That distinct feeling when your heart plummets to the bottom of your stomach typically means bad news. Gnarly photographer and athlete Will Saunders got an email that caused that wave of panic when he was a freshman in college studying for a degree in environmental science. The email came from a professor and requested that Will come to his office immediately. “I thought I had done or said something wrong,” Will said. “I got all nervous and I was like, ‘Oh man, am I in trouble?’”
Will wasn’t in trouble at all. Quite the opposite, actually. The professor had scanned Will’s resume and noted his outdoor experience as a backpacking guide, a river guide and his extensive travel portfolio. He had called Will to his office to offer him one of 10 seats in his upcoming adventure travel writing class. He also offered to mentor Will in photojournalism, if he was interested in changing majors. “I immediately fell in love with photography,” Will said. “It was really bizarre. I have a lot of hobbies and there’s been nothing like this that really triggered my brain.”
From an email to a class about travel writing to a mentorship and a major in photojournalism, Will’s world revolves around storytelling through images. His photo was on the cover of Outside Magazine’s November 2020 issue. He’s worked assignments for The North Face, Patagonia, Gregory, and Arc’Teryx. Browse Gnarly’s Instagram and you’ll find it speckled with photos Will has taken of our incredible athletes. Will’s goal with the camera is simple: tell stories through images in a meaningful and authentic way.
From the get-go, Will carried his camera with him, working on how to combine his passion for photography and adventure. “The second I picked up that camera in college I brought it with me everywhere,” Will said. “I started reaching out to all of my talented friends who were kayakers and bikers and skiers and I just shot everything, I didn’t care what it was.”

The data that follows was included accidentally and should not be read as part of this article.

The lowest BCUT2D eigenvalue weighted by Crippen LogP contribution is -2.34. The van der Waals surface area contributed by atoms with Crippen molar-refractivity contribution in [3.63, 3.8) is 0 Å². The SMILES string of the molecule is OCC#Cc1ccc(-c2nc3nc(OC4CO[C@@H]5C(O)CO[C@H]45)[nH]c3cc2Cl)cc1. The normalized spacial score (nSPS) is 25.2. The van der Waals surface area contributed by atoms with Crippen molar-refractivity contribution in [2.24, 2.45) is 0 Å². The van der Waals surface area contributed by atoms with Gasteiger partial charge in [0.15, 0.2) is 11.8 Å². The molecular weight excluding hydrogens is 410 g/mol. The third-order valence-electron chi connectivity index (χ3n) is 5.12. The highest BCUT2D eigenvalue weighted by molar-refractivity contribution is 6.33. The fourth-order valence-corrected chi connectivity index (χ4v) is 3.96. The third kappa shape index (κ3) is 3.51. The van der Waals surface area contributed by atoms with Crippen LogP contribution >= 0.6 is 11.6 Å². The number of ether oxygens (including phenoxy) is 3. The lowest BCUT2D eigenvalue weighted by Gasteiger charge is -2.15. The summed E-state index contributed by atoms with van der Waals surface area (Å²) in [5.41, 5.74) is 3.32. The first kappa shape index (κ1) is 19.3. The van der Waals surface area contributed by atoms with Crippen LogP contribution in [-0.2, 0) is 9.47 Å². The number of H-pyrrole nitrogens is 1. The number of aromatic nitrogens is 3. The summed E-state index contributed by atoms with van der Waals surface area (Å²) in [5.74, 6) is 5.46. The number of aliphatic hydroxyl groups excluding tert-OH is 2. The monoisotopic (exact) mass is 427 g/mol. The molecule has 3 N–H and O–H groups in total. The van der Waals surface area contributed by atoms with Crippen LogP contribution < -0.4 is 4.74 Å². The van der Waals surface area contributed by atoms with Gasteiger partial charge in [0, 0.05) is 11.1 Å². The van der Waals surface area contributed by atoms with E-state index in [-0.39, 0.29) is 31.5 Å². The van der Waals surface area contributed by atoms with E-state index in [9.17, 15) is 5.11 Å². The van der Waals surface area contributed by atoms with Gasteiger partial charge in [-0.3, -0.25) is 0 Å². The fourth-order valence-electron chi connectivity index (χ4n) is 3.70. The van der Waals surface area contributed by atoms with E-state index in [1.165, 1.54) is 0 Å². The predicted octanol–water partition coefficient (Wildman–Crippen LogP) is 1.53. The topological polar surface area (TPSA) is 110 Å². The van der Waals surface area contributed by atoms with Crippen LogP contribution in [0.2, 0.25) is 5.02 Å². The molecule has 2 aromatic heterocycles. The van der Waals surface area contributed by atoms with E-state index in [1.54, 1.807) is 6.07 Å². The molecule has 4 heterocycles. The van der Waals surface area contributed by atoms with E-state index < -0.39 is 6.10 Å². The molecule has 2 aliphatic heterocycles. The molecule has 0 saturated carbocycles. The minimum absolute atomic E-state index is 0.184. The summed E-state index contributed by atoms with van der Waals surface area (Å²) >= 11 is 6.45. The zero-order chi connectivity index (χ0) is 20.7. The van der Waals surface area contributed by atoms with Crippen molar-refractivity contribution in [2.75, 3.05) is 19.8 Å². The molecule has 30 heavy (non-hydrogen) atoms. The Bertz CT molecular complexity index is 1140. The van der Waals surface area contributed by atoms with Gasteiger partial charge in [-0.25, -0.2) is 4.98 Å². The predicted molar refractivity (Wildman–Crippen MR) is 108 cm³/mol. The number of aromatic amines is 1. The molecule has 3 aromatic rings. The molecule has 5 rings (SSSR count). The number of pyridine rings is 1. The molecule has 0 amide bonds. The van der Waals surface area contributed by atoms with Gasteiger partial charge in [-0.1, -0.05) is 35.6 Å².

Expedition storytelling is what fuels Will. His favorite assignments take him way off the grid, strip him of the modern comforts and allow him to immerse himself into a new place with new subjects. “From the beginning, I knew I didn’t want to go into the newspaper world, but I did want to use that essence of storytelling for either the commercial field or the adventure world,” Will said.
One of his favorite projects is Surf Cuba. He spent 20 days in Cuba with the local surf and skateboard community, which includes fewer than 100 people. Will’s editorial style of photography meant he got to know these community members well. They didn’t just meet up for some photos when the waves were pumping. Will often met them at their family homes to hang out before it was time for the beach.
“That project was kind of the epitome of what I would like to do if money wasn’t a thing,” Will said. “I could just shoot stories by finding these interesting communities in the semi- outdoor-adventurous space, whether it’s a quirky individual or a really interesting community and just put myself into their shoes, live with them and document them.” Those are the types of projects that show Will he’s in the right place.
Will gives bonus points to assignments that include Type 2 fun: fun that includes some struggle, but in hindsight is the best experience ever. Type 2 fun is when you’re in the middle of a 200-mile bike ride in the scorching sun and you get a flat tire. At the time it’s terrible but in retrospect, the ride was beautiful and you overcame a whole heap of challenges. Who wants to ride tomorrow?
“Honestly, my favorite part is when we’re suffering enough that we get so tired or beat up that we’re a little slap happy, where everything sounds funny and you just laugh,” Will said. “I love those moments so much. I think it’s a way for me to clear my head, focus, and be 100-percent present.”
Will has traveled the world in search of Type 2 fun while finding stories to capture with his camera. From Tajikistan to Japan to driveways in Utah during pandemic quarantine, he’s on assignment. Before the pandemic, Will was on shoots about 200 days per year. His days spent at home were a combination of editing and packing for the next assignment. In a sense, the pandemic slowed Will down enough to refocus on what he finds important in telling a story.
“I like to put myself in other people’s shoes,” he said. “I don’t find my own daily life interesting. I find others super interesting, so if I could just live through other people’s lives the rest of my life, I’d be very down for that.”
We can’t wait to see whose shoes Will tries on next.